Growing geo-political tensions, polarisation and populism could lead to possible disruption in international trade in clothing, the International Apparel Federation (IAF) has warned.
“Between one-third and three-quarters of Leicester’s textiles factories are exploiting workers” claimed prominent Labour MP Harriet Harman while visiting Leicester garment factories on March 1
Towards the end of February, more clarity began to emerge about the UK’s policy on migration from the EU after it leaves in spring 2019.
Speaking on Gildan’s 2016 earnings call on February 23, the company’s executive vice president Rhodri Harries said Gildan has, since acquiring American Apparel, begun “leveraging our manufacturing network, while at the same time working on a supply chain to also support Made in the USA product”.
In fairness, the actual story consists of:
Taiwan’s Makalot announced on February 9 a double-edged policy on the US in its 2017 “$5 bn – $10 bn” worldwide investment plans.
I think the biggest event of 2016 for our industry was the outright opposition to international trade on which America’s Republican Party campaigned successfully in the Congressional elections.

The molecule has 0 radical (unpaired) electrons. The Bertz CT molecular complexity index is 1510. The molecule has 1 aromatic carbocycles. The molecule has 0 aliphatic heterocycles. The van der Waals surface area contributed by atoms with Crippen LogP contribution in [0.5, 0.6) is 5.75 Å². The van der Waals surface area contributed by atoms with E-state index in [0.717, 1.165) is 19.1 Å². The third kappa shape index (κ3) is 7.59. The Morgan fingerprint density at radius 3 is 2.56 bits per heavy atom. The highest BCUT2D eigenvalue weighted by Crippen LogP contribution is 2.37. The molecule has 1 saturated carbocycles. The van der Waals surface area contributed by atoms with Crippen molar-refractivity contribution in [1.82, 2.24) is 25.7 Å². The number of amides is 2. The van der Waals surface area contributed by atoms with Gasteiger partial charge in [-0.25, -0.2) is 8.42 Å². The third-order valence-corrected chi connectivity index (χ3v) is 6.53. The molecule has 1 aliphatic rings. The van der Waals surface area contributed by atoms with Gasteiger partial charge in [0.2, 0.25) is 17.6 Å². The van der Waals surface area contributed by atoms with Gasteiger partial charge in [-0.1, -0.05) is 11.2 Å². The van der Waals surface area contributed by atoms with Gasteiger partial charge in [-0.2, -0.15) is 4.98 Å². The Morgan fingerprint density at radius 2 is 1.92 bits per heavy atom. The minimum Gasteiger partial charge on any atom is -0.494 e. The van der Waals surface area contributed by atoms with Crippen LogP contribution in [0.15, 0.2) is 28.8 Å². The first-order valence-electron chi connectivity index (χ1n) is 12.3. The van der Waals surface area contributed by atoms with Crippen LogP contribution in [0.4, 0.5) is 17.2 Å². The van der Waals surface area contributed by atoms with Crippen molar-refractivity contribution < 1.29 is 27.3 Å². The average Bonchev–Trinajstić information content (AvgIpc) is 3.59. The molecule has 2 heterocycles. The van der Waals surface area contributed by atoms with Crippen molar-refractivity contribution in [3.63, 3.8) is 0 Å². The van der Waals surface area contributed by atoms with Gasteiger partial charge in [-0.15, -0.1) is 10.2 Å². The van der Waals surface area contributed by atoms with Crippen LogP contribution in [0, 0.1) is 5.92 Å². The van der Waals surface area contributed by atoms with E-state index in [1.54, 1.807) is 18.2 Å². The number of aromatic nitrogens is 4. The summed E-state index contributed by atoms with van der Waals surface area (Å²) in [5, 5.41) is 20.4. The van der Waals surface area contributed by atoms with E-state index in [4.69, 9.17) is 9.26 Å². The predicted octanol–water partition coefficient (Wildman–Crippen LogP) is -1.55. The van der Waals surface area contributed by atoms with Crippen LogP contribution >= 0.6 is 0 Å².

Taiwan’s Eclat Textile, the country’s largest apparel manufacturer, announced on December 8 it was closing its last Chinese production plant.
The Everest Textile subsidiary of Taiwan’s Far Eastern Group announced on December 6 it would invest $18.5 million in a new manufacturing plant in Forest City, North Carolina, creating 610 jobs over five years
While American voters were confounding practically all observers on November 8, on the other side of the Atlantic Britain’s Marks & Spencer unveiled a strategy that may be designed for a post-Brexit, post-Trump world.
Despite years of widely denied decline, British garment-making showed serious signs of a revival in the second half of 2015.
The New York State plant formerly known as New Buffalo Shirt Factory will close on June 1, eliminating about 80 jobs.
In the April 3 Sourcing Journal Online, I look at the continuing fall in US apparel making jobs.
Accountancy company Ernst & Young concluded in a February 16 report that “there is unlikely to be a significant reshoring impact” in volume garment making. But it still insisted more government spending, and lower taxes, were “urgent” to exploit an opportunity it failed to identify.
Official EU data seems to present a picture of Spain’s garment making industry totally at odds with the conventional perception of Inditex’s commitment to sourcing locally.